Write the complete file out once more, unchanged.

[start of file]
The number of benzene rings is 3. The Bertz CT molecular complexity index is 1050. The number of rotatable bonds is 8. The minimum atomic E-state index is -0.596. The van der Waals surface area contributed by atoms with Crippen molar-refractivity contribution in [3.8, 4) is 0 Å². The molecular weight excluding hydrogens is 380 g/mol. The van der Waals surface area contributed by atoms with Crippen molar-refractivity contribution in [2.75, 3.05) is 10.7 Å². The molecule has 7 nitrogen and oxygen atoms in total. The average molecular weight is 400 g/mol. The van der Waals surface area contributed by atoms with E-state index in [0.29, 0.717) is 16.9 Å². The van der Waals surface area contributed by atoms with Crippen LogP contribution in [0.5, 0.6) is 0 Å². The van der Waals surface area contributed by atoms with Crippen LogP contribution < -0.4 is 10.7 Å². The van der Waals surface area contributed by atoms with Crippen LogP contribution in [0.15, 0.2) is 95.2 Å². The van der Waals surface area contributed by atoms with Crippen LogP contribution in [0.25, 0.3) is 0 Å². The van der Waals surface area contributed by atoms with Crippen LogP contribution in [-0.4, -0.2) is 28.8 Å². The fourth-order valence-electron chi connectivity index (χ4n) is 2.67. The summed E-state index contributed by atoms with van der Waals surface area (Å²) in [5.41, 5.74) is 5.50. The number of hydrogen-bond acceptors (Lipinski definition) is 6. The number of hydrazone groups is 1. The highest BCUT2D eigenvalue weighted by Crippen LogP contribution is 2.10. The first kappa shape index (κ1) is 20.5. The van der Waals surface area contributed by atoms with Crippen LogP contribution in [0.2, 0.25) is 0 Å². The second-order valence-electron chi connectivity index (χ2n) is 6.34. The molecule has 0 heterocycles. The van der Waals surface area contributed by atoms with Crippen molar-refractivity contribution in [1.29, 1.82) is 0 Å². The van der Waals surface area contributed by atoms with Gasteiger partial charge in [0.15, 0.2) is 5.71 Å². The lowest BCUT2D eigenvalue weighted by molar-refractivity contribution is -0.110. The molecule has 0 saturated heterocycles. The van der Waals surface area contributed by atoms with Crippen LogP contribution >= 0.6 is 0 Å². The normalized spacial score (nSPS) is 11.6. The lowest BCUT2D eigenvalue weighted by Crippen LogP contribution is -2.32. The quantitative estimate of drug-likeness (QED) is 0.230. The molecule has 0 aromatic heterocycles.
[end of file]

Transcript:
The number of benzene rings is 3. The Bertz CT molecular complexity index is 1050. The number of rotatable bonds is 8. The minimum atomic E-state index is -0.596. The van der Waals surface area contributed by atoms with Crippen molar-refractivity contribution in [3.8, 4) is 0 Å². The molecular weight excluding hydrogens is 380 g/mol. The van der Waals surface area contributed by atoms with Crippen molar-refractivity contribution in [2.75, 3.05) is 10.7 Å². The molecule has 7 nitrogen and oxygen atoms in total. The average molecular weight is 400 g/mol. The van der Waals surface area contributed by atoms with E-state index in [0.29, 0.717) is 16.9 Å². The van der Waals surface area contributed by atoms with Crippen LogP contribution in [0.5, 0.6) is 0 Å². The van der Waals surface area contributed by atoms with Crippen LogP contribution < -0.4 is 10.7 Å². The van der Waals surface area contributed by atoms with Crippen LogP contribution in [0.15, 0.2) is 95.2 Å². The van der Waals surface area contributed by atoms with Crippen LogP contribution in [0.25, 0.3) is 0 Å². The van der Waals surface area contributed by atoms with Crippen LogP contribution in [-0.4, -0.2) is 28.8 Å². The fourth-order valence-electron chi connectivity index (χ4n) is 2.67. The summed E-state index contributed by atoms with van der Waals surface area (Å²) in [5.41, 5.74) is 5.50. The number of hydrogen-bond acceptors (Lipinski definition) is 6. The number of hydrazone groups is 1. The highest BCUT2D eigenvalue weighted by Crippen LogP contribution is 2.10. The first kappa shape index (κ1) is 20.5. The van der Waals surface area contributed by atoms with Crippen LogP contribution in [0.2, 0.25) is 0 Å². The second-order valence-electron chi connectivity index (χ2n) is 6.34. The molecule has 0 heterocycles. The van der Waals surface area contributed by atoms with Crippen molar-refractivity contribution in [1.29, 1.82) is 0 Å². The van der Waals surface area contributed by atoms with Gasteiger partial charge in [0.15, 0.2) is 5.71 Å². The lowest BCUT2D eigenvalue weighted by molar-refractivity contribution is -0.110. The molecule has 0 saturated heterocycles. The van der Waals surface area contributed by atoms with Crippen LogP contribution >= 0.6 is 0 Å². The normalized spacial score (nSPS) is 11.6. The lowest BCUT2D eigenvalue weighted by Crippen LogP contribution is -2.32. The quantitative estimate of drug-likeness (QED) is 0.230. The molecule has 0 aromatic heterocycles.